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Suppose the following model

public class Product {

    private Integer requiredQuantity;
    private Integer allowedQuantity;

    // getters and setters

} 

public class Order {

    public void allowsOrder(List<Product> productList) throws AppException {

        Integer allowedQuantity = 0;
        Integer requiredQuantity = 0;
        for(Product product: productList) {
            if(product.getAllowedQuantity().compareTo().product.getRequiredQuantity() > 0)
                throw new AllowedQuantityIsGreaterThanRequiredQuantity();

                allowedQuantity += product.getAllowedQuantity();
                requiredQuantity += product.getRequiredQuantity();                          
        }

        switch(allowedQuantity.compareTo(requiredQuantity)) {
            case 0:
                setOrderStatus(OrderStatus.ALLOWED);
            break;
            case -1:
                if(allowedQuantity.equals(0))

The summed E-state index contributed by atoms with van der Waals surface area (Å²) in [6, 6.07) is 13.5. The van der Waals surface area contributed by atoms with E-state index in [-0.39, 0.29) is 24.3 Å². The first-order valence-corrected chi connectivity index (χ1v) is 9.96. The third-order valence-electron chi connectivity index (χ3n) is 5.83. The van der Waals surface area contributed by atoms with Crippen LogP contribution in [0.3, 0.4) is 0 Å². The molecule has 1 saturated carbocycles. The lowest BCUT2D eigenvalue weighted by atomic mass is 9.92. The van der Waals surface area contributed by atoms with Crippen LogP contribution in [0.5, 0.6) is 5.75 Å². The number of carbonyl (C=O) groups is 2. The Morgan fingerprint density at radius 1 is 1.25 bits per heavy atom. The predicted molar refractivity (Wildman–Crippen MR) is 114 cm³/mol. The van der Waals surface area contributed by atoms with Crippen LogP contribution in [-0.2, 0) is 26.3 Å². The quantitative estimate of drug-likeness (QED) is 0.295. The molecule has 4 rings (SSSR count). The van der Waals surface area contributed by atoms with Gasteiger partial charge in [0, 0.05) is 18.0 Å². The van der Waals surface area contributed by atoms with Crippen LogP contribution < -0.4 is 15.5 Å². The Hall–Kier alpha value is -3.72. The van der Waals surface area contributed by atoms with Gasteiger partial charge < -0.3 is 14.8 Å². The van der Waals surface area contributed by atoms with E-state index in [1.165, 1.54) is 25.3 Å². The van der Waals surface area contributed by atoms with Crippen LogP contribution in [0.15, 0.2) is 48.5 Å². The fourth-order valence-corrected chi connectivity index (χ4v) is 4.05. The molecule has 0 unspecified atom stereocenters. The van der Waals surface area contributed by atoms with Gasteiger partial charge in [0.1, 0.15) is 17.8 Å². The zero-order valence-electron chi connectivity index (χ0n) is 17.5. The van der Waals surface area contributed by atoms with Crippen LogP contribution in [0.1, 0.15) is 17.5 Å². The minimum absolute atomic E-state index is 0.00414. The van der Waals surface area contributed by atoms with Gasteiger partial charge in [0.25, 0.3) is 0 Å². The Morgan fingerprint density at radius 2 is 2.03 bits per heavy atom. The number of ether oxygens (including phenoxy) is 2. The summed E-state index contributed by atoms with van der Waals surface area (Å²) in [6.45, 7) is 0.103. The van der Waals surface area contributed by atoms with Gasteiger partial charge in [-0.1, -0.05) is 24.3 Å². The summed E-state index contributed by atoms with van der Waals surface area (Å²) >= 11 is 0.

setOrderStatus(OrderStatus.DENIED);
                else
                    setOrderStatus(OrderStatus.PARTIALLY_ALLOWED);
            break;
        }
    }
}

So i have developed (BEFORE code above) a Test Driven Development according to:

obs: for each test method a dataProvider (by using TestNG) supplies parameters

public void successAllowedOrder(List<Product> productList, Order beforeAllowingOrderMock, Order afterAllowingOrderMock) {
    Integer allowedQuantity = 0;
    Integer requiredQuantity = 0;
    for(Product product: productList) {
        allowedQuantity += product.getAllowedQuantity();
        requiredQuantity += product.getRequiredQuantity();
    }

    assertEquals(allowedQuantity, requiredQuantity);

    assertNull(beforeAllowingOrderMock.getOrderStatus());
    assertEquals(OrderStatus.ALLOWED, afterAllowingOrderMock.getOrderStatus());

    // beforeAllowingOrderMock is now a implementation
    beforeAllowingOrderMock = new Order();

    beforeAllowingOrderMock.allowsOrder(productList);

    assertNotNull(beforeAllowingOrderMock.getOrderStatus());
    assertEquals(beforeAllowingOrderMock.getOrderStatus(), afterAllowingOrderMock.getOrderStatus());
}

public void successPartiallyAllowedOrder(List<Product> productList, Order beforeAllowingOrderMock, Order afterAllowingOrderMock) {
    Integer allowedQuantity = 0;
    Integer requiredQuantity = 0;
    for(Product product: productList) {
        allowedQuantity += product.getAllowedQuantity();